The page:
4. The Brooklyn Army Terminal still features much of its original architecture
The Brooklyn Army Terminal is a 4 million square foot complex built at the end of World War I on the west of Sunset Park. It was designed by Cass Gilbert, architect of the Woolworth Building and U.S. Customs House, and it was used as a supply base and military depot during both World Wars. Now, the terminal serves as an NYC Ferry stop, as well as a commercial center, but during World War II it was the United States’ largest military supply base. Much of the original architecture and features are still present in the NRHP-designated site, although some renovations were conducted to repurpose sections.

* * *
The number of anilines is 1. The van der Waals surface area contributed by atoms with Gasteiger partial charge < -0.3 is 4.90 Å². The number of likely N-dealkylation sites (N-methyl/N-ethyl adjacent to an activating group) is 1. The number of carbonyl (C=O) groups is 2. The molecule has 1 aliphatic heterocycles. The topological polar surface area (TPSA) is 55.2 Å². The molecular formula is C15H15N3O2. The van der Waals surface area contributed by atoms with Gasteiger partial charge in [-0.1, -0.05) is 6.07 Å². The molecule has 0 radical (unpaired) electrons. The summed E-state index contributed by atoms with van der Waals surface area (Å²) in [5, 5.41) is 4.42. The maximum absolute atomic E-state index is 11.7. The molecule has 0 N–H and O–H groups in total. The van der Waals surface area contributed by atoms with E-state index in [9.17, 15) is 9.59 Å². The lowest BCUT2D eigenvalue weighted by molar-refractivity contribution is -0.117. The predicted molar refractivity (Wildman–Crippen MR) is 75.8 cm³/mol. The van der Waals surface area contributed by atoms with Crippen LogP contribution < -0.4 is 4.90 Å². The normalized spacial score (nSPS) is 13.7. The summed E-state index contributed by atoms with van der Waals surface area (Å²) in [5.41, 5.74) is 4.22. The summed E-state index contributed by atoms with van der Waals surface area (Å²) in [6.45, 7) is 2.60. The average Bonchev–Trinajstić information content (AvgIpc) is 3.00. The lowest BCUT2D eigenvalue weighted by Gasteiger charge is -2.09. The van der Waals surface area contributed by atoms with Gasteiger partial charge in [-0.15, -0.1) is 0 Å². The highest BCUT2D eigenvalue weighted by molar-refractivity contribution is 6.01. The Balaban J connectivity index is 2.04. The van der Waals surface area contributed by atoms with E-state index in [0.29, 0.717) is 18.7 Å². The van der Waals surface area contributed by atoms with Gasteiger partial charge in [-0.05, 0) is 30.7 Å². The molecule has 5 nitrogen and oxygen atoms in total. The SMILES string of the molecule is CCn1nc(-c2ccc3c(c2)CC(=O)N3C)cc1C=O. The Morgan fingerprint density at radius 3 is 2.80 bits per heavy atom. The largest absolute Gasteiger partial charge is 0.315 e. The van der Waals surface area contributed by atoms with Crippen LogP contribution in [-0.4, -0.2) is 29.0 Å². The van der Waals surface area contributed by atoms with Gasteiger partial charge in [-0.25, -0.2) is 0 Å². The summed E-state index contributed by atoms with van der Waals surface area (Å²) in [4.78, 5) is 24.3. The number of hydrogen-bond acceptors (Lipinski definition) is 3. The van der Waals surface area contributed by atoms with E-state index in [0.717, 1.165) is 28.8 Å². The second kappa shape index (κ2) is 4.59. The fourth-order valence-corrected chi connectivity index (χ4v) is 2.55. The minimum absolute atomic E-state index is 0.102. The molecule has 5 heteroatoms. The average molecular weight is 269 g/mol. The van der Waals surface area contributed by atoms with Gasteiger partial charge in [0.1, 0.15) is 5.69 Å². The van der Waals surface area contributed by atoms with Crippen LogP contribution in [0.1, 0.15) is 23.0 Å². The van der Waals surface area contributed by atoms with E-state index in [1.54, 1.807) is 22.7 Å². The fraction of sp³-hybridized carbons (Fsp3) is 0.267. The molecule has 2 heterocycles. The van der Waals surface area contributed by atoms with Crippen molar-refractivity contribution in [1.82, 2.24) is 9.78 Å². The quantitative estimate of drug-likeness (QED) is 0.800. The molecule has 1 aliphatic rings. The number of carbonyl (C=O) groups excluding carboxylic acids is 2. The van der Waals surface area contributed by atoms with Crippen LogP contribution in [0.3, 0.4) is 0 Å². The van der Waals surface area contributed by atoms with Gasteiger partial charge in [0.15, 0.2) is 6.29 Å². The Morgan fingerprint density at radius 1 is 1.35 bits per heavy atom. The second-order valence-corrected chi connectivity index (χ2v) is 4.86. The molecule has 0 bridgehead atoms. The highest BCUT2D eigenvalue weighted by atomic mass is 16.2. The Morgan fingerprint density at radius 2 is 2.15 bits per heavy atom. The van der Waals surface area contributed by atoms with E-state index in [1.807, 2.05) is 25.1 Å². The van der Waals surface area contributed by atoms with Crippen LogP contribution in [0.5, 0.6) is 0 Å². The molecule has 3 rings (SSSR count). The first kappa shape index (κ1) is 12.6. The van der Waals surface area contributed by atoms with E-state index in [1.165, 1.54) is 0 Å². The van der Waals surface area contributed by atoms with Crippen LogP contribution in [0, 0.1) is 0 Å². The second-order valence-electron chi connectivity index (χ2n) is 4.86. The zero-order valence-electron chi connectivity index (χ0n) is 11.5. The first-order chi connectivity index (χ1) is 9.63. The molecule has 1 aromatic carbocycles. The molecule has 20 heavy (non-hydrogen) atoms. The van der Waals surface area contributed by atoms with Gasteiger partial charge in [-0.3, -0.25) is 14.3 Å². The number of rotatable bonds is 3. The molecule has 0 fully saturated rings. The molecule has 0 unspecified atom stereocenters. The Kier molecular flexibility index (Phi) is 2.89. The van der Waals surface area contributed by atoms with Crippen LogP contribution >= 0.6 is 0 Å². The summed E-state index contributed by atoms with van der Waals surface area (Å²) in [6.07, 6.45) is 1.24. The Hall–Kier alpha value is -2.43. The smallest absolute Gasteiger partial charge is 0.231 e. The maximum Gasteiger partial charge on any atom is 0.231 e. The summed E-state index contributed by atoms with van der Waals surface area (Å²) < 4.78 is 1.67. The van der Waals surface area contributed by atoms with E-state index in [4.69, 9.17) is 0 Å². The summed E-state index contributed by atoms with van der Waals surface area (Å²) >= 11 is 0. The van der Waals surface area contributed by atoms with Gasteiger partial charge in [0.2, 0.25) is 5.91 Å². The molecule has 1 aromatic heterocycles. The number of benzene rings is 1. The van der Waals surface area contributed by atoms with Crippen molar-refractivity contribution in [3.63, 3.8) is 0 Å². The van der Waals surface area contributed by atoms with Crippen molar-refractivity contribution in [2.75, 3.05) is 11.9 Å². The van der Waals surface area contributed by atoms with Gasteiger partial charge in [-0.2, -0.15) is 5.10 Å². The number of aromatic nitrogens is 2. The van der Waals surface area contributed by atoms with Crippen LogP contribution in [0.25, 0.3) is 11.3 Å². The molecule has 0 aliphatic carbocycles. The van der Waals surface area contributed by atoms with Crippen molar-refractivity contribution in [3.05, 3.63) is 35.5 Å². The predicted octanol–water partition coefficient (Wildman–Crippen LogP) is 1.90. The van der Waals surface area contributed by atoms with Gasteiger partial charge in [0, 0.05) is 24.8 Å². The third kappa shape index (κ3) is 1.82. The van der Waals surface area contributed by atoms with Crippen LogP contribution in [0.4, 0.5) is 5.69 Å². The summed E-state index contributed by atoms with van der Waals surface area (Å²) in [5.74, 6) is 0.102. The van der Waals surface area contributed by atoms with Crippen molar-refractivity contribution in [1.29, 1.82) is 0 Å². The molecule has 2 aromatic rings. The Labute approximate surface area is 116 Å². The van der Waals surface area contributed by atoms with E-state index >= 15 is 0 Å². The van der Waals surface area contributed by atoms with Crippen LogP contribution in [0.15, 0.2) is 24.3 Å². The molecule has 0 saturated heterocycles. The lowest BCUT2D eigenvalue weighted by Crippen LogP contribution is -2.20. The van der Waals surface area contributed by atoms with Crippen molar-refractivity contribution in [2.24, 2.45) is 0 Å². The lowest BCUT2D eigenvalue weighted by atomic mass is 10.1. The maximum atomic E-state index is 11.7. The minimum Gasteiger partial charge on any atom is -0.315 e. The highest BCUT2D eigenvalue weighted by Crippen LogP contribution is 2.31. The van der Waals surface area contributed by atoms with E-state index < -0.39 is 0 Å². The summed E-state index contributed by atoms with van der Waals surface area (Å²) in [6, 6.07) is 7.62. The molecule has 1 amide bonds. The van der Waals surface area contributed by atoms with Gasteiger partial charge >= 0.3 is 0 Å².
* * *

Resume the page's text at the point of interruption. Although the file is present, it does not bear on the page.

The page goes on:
The main atrium of Building B is where freight trains would pull in and unload their cargo. The terminal was also a point of departure for soldiers going off to fight. Decommissioned in 1964, the terminal now hosts flavored ice-cream cone makers and 3D-printed garment producers. Most famously, Elvis Presley was deployed from the Brooklyn Army Terminal. Untapped got a look at the basement, which is not usually open to the public, a few years ago during a tour. The roof of the annex was a formerly empty space now transformed into a food manufacturing hub.